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A great fusion of fiction and non fiction, telling the tale of one of the rare female war correspondents, Martha Gellhorn. She was a pioneer in her field and a truly brilliant journalist who strived to report exactly what she found and disseminate the information to the masses.

She’s resourceful, cunning and never stops in her efforts to get what she wants. Despite all of the odds being against her, she manages to sneak aboard a ship posing as a nurse, to arrive at the beaches of Normandy to report on the war as she finds it. Her husband, Ernest Hemingway, takes her spot reporting on this coveted piece that will make literary history but she’s determined to fight for her right to spread her own words on this momentous event.

It was a great perspective of the D-Day landings from Martha’s point of view, as she takes in her surroundings and throws herself into danger to produce the candid reports in the event exactly as it was. Women aren’t allowed on the front line, but she manages against all the odds despite the repercussions she may face if found out.

It was a compelling story and greatly written for both adult readers and children, which is the main demographic for this novella. It helps shed light on not only Mary’s character but also one of the most iconic events of the war. There’s some great illustrations sprinkled throughout and didn’t take too long to read once into it.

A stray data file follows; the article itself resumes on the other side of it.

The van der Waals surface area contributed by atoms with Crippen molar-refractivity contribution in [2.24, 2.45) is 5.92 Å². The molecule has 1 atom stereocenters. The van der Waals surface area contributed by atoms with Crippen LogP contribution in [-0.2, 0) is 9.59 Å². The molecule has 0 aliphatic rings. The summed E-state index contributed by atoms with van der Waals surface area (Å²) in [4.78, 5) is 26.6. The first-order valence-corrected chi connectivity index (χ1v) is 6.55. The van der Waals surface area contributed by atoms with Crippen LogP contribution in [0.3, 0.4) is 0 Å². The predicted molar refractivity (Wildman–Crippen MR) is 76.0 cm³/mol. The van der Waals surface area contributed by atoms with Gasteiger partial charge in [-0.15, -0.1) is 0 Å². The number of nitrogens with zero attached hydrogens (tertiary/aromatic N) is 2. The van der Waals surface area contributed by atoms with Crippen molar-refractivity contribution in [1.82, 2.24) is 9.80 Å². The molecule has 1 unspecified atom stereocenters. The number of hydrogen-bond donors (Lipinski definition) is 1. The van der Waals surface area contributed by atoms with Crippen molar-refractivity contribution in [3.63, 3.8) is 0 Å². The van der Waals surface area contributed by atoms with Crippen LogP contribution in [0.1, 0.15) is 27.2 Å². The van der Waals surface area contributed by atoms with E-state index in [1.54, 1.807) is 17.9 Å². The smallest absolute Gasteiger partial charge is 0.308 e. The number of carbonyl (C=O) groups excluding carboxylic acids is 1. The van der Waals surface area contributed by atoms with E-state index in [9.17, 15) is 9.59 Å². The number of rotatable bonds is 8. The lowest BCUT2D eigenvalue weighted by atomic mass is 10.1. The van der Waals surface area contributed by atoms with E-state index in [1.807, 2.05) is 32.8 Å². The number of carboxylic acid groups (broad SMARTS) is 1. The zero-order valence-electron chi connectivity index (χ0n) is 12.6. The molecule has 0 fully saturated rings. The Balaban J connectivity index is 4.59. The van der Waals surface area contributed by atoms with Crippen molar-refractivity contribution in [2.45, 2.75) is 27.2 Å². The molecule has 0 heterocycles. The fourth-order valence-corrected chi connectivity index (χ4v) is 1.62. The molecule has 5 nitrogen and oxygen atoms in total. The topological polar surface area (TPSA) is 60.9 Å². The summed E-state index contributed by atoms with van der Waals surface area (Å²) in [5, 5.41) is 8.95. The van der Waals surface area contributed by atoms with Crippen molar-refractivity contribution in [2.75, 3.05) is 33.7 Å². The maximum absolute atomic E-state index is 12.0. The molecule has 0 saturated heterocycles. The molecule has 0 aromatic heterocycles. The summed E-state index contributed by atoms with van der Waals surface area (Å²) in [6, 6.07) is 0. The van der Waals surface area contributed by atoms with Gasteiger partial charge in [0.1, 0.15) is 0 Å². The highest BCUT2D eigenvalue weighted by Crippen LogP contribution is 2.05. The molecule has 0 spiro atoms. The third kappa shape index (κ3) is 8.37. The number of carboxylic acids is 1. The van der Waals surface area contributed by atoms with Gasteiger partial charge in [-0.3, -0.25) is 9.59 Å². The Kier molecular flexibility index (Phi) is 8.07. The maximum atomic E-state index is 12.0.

There’s action, adventure, wartime spirit and all based off true events and facts (which are also listed at the end of the book along with a time line and explanations into some of the terms encountered throughout). Great work by the author.!

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Thrilling adventure narrative of Martha Gellhorn's D-Day experience. It's aimed at younger readers and therefore skips some of the details, such as the real-life importance of alcohol to many of the correspondents. No one is drinking in this story, and amazingly, it doesn't really affect the narrative. I've read of Gellhorn's war correspondent adventures in many other books, and this is one of the most exciting retellings, perhaps because it cuts out all the excess and sticks to the action.

The author sticks to the one story, of Gellhorn's success in overcoming obstacles to keep her away from the action, her impersonation of an army nurse, her landing in Normandy, her subsequent arrest, her escape from prison, and her successful filing of a one-of-a-kind report from the front. All this in the course of a couple of days.

Great story, I only wish the author had included some information on sources or further reading. Thanks to NetGalley and the publisher for a digital review copy.

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I enjoy reading a book with strong female characters and like to recommend them to my students. World War II books are really popular in my classroom right now and it is great to have a book told through the eyes of a woman!